IDEAS home Printed from https://ideas.repec.org/p/ags/aaea05/19574.html
   My bibliography  Save this paper

Strategic Interaction and Spatial Multiplier Effects in Local Growth Control Policies: The California Housing Market

Author

Listed:
  • Waldorf, Brigitte S.
  • Byun, Pillsung
  • Florax, Raymond J.G.M.

Abstract

Since the 1970s, growth controls spread across many metropolitan regions in the United States. Several studies address the effects of local growth controls on housing markets, particularly its price effect, which is induced by rising construction cost, constrained housing supply, improved amenities, and market reorientation of homebuilders. However, only few studies explicitly address inter-jurisdictional spatial spillovers and strategic interaction of policy-makers of different jurisdictions in the design of growth control policies. This study focuses on two housing market outcomes, supply of new housing and market orientation, and utilizes a spatial econometric framework to systematically investigate local and global spatial spillovers giving rise to spatial multiplier effects. Preliminary results suggest that market orientation of new home building is primarily influenced by population growth and building permit caps, with positive spillovers at the local level only. For the supply of new housing, however, the models seem to suggest positive global spillover effects. However, there is additional indication of a potential relevance of including spatial heterogeneity in the model specification. Specifically, a north-south disparity or a coastal-inland disparity may have non-negligible impacts with concurrent implications for policy-making.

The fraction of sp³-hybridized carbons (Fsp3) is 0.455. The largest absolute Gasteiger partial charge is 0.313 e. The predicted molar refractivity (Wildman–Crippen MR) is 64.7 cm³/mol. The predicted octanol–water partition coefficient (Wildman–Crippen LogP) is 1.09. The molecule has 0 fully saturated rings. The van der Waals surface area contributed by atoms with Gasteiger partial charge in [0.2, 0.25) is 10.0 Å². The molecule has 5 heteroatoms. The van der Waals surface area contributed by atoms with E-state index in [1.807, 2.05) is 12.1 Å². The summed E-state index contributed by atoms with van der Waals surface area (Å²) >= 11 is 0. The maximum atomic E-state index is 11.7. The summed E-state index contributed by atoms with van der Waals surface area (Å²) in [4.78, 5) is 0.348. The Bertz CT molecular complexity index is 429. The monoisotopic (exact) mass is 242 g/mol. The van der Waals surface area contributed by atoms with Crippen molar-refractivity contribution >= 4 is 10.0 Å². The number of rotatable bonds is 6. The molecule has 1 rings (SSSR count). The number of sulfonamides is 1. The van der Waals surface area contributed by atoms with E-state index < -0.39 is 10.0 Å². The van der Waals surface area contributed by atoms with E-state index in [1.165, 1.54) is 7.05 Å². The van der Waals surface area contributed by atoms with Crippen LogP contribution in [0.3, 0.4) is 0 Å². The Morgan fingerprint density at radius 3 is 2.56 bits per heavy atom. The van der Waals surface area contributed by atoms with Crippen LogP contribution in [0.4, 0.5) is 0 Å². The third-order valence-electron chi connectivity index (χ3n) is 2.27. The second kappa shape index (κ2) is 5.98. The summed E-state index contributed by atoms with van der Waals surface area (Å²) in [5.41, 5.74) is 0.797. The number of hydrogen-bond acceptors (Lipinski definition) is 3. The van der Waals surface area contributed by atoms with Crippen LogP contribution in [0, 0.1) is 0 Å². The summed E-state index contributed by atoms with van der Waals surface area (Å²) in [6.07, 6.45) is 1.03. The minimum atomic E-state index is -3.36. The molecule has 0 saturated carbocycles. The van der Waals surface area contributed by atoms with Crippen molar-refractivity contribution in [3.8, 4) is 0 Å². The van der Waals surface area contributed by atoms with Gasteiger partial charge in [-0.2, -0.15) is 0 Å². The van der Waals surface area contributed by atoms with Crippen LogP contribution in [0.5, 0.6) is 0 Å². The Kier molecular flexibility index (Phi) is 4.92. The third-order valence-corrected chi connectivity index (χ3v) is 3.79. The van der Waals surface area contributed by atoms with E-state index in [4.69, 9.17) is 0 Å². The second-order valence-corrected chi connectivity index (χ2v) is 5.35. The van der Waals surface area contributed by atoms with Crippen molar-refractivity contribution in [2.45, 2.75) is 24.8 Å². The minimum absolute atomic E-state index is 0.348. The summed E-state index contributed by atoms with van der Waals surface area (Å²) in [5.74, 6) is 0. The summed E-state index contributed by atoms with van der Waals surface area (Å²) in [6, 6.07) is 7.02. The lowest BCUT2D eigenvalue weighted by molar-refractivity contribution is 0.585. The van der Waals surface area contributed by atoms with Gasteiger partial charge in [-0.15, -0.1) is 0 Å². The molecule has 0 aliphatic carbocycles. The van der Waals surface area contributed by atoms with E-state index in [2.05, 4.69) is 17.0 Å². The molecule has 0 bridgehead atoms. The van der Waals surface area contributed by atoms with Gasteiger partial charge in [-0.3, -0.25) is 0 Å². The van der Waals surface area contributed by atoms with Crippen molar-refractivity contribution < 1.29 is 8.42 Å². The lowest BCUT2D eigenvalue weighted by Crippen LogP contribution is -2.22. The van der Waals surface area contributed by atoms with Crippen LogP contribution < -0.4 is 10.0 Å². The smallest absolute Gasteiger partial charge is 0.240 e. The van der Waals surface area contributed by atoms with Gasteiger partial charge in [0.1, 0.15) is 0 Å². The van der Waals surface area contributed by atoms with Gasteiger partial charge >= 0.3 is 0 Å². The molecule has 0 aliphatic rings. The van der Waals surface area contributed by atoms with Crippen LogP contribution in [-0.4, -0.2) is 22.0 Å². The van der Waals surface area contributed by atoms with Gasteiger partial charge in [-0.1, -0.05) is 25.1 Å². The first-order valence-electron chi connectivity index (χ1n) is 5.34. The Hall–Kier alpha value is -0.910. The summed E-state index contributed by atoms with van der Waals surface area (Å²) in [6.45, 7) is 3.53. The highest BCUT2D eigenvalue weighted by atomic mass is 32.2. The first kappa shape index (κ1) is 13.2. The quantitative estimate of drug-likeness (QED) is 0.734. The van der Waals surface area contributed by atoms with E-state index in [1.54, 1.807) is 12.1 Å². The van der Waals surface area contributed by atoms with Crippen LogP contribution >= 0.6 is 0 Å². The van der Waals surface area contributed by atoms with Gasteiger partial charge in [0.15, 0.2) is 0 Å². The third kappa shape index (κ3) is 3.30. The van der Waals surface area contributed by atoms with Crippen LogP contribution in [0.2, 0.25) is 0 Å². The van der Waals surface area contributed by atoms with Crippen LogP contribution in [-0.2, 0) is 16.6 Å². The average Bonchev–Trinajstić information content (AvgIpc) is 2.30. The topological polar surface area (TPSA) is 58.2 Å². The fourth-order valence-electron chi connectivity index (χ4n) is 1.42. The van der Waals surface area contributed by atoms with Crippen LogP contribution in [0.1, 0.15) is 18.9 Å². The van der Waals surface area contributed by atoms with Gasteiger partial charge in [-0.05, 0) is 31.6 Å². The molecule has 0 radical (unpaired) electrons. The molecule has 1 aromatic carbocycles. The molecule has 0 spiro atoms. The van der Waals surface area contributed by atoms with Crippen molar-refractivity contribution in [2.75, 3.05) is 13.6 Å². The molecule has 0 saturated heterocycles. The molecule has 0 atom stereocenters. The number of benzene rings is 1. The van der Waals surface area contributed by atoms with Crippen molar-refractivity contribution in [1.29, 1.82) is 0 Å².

Suggested Citation

  • Waldorf, Brigitte S. & Byun, Pillsung & Florax, Raymond J.G.M., 2005. "Strategic Interaction and Spatial Multiplier Effects in Local Growth Control Policies: The California Housing Market," 2005 Annual meeting, July 24-27, Providence, RI 19574, American Agricultural Economics Association (New Name 2008: Agricultural and Applied Economics Association).
  • Handle: RePEc:ags:aaea05:19574
    DOI: 10.22004/ag.econ.19574
    as

    Download full text from publisher